AD pass interval duration set to long period implication

New Contributor

Just a thought about this and wonder what other experiences have been with this.

We have been using the default 14 days for sometime and discovered it doesn't work well with some devices going off-campus and for long period of time. So, I could extend it to 90 or even 180 days which could work.

I wonder if anyone has had similar situation and what kind of implication of extending it to a longer period to AD, client , etc?


New Contributor III

Set it to zero, works perfectly. We have had no problems since we made this simple change over two years ago.

dsconfigad -passinterval 0

Honored Contributor II
Honored Contributor II

We often set it to 0 for devices that are off the network for extended periods of time.

I've known a few AD admins that use the password change functionality to detect and clear out stale computer records, so you could lose that ability, but other than that it's a positive change.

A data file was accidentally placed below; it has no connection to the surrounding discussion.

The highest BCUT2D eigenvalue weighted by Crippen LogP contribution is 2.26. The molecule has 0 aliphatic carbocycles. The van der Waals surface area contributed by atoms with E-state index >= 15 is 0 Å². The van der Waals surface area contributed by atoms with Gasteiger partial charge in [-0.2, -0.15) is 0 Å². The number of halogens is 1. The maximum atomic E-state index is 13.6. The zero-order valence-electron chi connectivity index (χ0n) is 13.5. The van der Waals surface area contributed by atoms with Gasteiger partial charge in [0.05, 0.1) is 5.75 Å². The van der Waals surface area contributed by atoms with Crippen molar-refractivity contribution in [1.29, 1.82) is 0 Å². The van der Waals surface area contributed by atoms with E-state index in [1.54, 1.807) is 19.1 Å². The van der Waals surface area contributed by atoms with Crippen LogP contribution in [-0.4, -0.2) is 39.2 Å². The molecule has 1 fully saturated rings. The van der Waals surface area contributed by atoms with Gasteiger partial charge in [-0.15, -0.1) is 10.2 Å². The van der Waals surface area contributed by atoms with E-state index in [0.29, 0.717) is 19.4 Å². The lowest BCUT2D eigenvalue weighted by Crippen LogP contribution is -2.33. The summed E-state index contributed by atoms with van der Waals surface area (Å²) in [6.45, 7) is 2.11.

New Contributor

Thanks heaps for the comments and looking from a broader perspective.

Setting pass interval to 0 seems like most likely solution but like @davidacland said, we may lose the ability to clear out stale computers. I would actually like that manageability of detecting and even manage computers that have not been on campus for sometime...

New Contributor

If they don't check in with the Casper Suite when they are off-campus, you could create a smart group with the criteria "Last Check-In" and the operator "more than x days ago". At least the detection should work with that.


AD has both a last login timestamp and a last password reset timestamp (assuming you have updated AD in the last 13 years :-)). Oldcmp is a windows command line tool that will list or list and delete computers that have not logged in for x number of days.

AD computer account passwords do not expire, they change every thirty days but don't expire They will not stop a computer logging on if it has not done so for (say) 2 years. What will cause a problem is if the computer is restored to previous state before the last password change. It will then pick up the password it was using at the time (which is now out of date) and loose AD binding.

Setting the password change interval to never (0) is not recommended by Microsoft as computer accounts are "security principals" and it is possible for a hacker to access your domain using a cracked password. How great the risk, and everything is a risk assessment I don't know but my uneducated thoughts think it would be fairly low.